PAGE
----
Two of the ambiguous advances of our time are the increasing universality of literacy and communication. What makes the ability to read and write and to share thoughts via text or video a mixed blessing is that both enable the acquisition of life-changing, life-enhancing information and dangerous, deceptive, often hate-driven mis- or disinformation. Five minutes on the Internet will illustrate all of these points.
But it’s not just false information that can be disruptive. For millions of the world’s poorest people, the ability to read and write, access to global radio, television and the internet convey a perfectly true, but very consequential message – there are lives better than mine, and there are places better than mine in which to live that better life.
Desperation, and the human instinct for survival, have always been great motivators of migration. But, so have ambition and innovation. Migration frequently means moving from the worst to less worse places to live, but it also means moving to places where a tolerable existence can be traded for a better one. Our new range of media informs billions of all the “betters” available.
This upward quest is something Charles Darwin insisted is part of plant and animal biology, and human nature. I’ve always believed that America’s greatness was the product of Darwinian selection.
“A nation of immigrants,” as we were once so proud to be, is a nation built by people who have the vision, ambition, courage and endurance to relocate themselves and their families to strange lands with strange customs and a different language and culture.
Of course, it’s not just existential or internal drivers that produce migration. Two others especially pertinent today are external: natural disasters like earthquakes, floods, or drought, themselves just symptoms of climate change; and conflict.
To my mind, in addition to the growth of literacy and mass communication, another defining characteristic of our times is the ubiquity of personal, portable weapons of ever-increasing firepower. The global growth of guns for sale or trade has multiplied the incidence and destructiveness of conflict. Much of today’s massive flows of human migrants is driven by the imperative to escape the dangers of zones of conflict.
Conflicts come in all sizes; from outright wars like those in Afghanistan, Iraq and Syria, to gang wars that dominate the lives of ordinary citizens in Guatemala, Honduras and El Salvador. The former threatens everyone living in their path, the latter concentrate their focus – for recruitment, intimidation and murder – on children, and stimulate migrations of the sort now imperfectly stoppered at our southern border.
Jacqueline Bhabha is FXB Director of Research, Professor of the Practice of Health and Human Rights at the Harvard School of Public Health, the Jeremiah Smith Jr. Lecturer in Law at Harvard Law School, and an Adjunct Lecturer in Public Policy at the Harvard Kennedy School. She received a first class honors degree and an M.Sc. from Oxford University, and a J.D. from the College of Law in London.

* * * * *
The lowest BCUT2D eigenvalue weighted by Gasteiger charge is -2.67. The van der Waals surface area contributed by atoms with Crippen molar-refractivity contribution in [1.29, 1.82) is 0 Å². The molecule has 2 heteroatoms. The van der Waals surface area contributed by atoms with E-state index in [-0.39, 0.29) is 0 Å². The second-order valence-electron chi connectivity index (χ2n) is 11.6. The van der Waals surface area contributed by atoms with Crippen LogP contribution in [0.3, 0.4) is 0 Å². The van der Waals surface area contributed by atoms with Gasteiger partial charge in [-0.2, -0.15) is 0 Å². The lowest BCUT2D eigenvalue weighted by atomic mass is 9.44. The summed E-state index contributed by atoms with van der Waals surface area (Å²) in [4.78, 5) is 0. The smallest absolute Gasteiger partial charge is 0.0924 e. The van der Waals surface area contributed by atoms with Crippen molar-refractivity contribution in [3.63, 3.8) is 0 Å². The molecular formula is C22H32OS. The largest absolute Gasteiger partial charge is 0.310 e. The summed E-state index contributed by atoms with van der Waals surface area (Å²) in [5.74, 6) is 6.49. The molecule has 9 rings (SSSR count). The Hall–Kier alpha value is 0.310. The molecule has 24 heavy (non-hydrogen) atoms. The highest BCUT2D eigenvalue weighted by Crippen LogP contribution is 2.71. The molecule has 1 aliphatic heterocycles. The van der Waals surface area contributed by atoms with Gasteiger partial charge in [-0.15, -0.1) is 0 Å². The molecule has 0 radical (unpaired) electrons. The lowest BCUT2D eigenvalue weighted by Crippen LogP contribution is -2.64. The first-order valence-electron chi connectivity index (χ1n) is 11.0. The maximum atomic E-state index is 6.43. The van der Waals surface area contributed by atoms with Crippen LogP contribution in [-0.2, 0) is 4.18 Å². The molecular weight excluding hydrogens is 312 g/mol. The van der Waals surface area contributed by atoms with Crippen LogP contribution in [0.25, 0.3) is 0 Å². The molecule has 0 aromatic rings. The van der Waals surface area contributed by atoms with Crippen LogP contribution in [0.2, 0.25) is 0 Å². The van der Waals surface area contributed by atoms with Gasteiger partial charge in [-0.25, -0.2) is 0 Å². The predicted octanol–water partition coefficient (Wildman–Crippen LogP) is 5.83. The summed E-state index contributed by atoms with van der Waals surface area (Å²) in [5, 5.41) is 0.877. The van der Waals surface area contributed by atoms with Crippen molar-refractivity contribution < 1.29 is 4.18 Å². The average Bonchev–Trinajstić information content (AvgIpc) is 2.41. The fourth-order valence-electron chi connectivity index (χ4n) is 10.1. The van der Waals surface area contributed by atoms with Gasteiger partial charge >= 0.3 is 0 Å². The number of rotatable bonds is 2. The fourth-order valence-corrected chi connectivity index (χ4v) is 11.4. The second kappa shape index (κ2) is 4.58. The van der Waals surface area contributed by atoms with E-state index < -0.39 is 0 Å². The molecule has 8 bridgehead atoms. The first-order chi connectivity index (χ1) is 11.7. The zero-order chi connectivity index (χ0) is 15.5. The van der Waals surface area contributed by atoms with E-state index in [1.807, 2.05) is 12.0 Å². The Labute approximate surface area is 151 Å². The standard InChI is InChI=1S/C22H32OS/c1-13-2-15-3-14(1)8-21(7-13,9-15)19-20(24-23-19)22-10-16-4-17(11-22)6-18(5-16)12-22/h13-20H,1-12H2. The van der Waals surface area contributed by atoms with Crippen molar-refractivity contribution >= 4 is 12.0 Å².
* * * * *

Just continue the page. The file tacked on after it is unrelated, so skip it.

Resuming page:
Bhabha was born Jacqueline Strimpel in Mumbai in 1951, the daughter of Jewish refugee parents who had moved to India to flee Nazi Germany. The family moved to Milan, Italy in 1961 when she was ten years old.
She matriculated at Bedales, a British boarding school. Bhabha received a first class honours degree in philosophy and psychology from Oxford University in 1973, and an M.Sc. in applied social studies in 1975 at the Department of Social Policy and Intervention, University of Oxford. She received her doctoral degree from the College of Law in London.
Bhabha started her career as a human rights lawyer in London and at the European Court of Human Rights in Strasbourg. In 1997, Bhabha entered academia when she joined the University of Chicago as the Director of the Human Rights Program – an appointment she continued till 2001.
She later joined Harvard Law School and become a lecturer in law. She serves as the Director of Research at the Francois Bagnoud Xavier Center for Health and Human Rights at Harvard, and the University Adviser on Human Rights Education to the Provost at Harvard University. She is also a lecturer on public policy at Harvard Kennedy School.
From 1997 to 2001 Bhabha directed the Human Rights Program at the University of Chicago. Prior to 1997, she was a practicing human rights lawyer in London and at the European Court of Human Rights in Strasbourg. She has published extensively on issues of transnational child migration, refugee protection, children’s rights and citizenship. She is the editor of Children Without A State(2011), author of Child Migration and Human Rights in a Global Age (2014), and editor of Human Rights and Adolescence ( 2014).